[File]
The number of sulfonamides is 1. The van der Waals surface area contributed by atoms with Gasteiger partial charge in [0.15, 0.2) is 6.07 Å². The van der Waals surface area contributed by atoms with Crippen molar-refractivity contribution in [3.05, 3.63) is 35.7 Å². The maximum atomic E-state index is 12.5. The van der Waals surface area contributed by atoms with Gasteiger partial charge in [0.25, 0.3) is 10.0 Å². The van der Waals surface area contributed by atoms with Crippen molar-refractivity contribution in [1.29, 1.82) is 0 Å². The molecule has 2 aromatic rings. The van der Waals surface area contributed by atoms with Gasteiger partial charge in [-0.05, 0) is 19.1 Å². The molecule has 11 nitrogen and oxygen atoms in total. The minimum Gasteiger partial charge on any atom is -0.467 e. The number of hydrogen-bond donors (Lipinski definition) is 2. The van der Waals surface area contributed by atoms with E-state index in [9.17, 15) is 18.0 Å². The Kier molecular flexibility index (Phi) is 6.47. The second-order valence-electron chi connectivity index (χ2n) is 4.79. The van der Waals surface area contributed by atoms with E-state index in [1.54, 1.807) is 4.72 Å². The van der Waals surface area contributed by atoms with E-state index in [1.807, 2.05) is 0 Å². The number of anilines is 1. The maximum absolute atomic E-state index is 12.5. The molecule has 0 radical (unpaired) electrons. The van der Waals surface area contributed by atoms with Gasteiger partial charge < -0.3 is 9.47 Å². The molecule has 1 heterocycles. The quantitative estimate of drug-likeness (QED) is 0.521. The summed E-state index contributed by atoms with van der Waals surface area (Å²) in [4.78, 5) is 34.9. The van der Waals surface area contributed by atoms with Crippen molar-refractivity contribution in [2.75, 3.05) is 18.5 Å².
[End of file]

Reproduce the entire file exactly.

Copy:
The number of sulfonamides is 1. The van der Waals surface area contributed by atoms with Gasteiger partial charge in [0.15, 0.2) is 6.07 Å². The van der Waals surface area contributed by atoms with Crippen molar-refractivity contribution in [3.05, 3.63) is 35.7 Å². The maximum atomic E-state index is 12.5. The van der Waals surface area contributed by atoms with Gasteiger partial charge in [0.25, 0.3) is 10.0 Å². The van der Waals surface area contributed by atoms with Crippen molar-refractivity contribution in [1.29, 1.82) is 0 Å². The molecule has 2 aromatic rings. The van der Waals surface area contributed by atoms with Gasteiger partial charge in [-0.05, 0) is 19.1 Å². The molecule has 11 nitrogen and oxygen atoms in total. The minimum Gasteiger partial charge on any atom is -0.467 e. The number of hydrogen-bond donors (Lipinski definition) is 2. The van der Waals surface area contributed by atoms with E-state index in [9.17, 15) is 18.0 Å². The Kier molecular flexibility index (Phi) is 6.47. The second-order valence-electron chi connectivity index (χ2n) is 4.79. The van der Waals surface area contributed by atoms with E-state index in [1.54, 1.807) is 4.72 Å². The van der Waals surface area contributed by atoms with E-state index in [1.807, 2.05) is 0 Å². The number of anilines is 1. The maximum absolute atomic E-state index is 12.5. The molecule has 0 radical (unpaired) electrons. The van der Waals surface area contributed by atoms with Gasteiger partial charge < -0.3 is 9.47 Å². The molecule has 1 heterocycles. The quantitative estimate of drug-likeness (QED) is 0.521. The summed E-state index contributed by atoms with van der Waals surface area (Å²) in [4.78, 5) is 34.9. The van der Waals surface area contributed by atoms with Crippen molar-refractivity contribution in [2.75, 3.05) is 18.5 Å².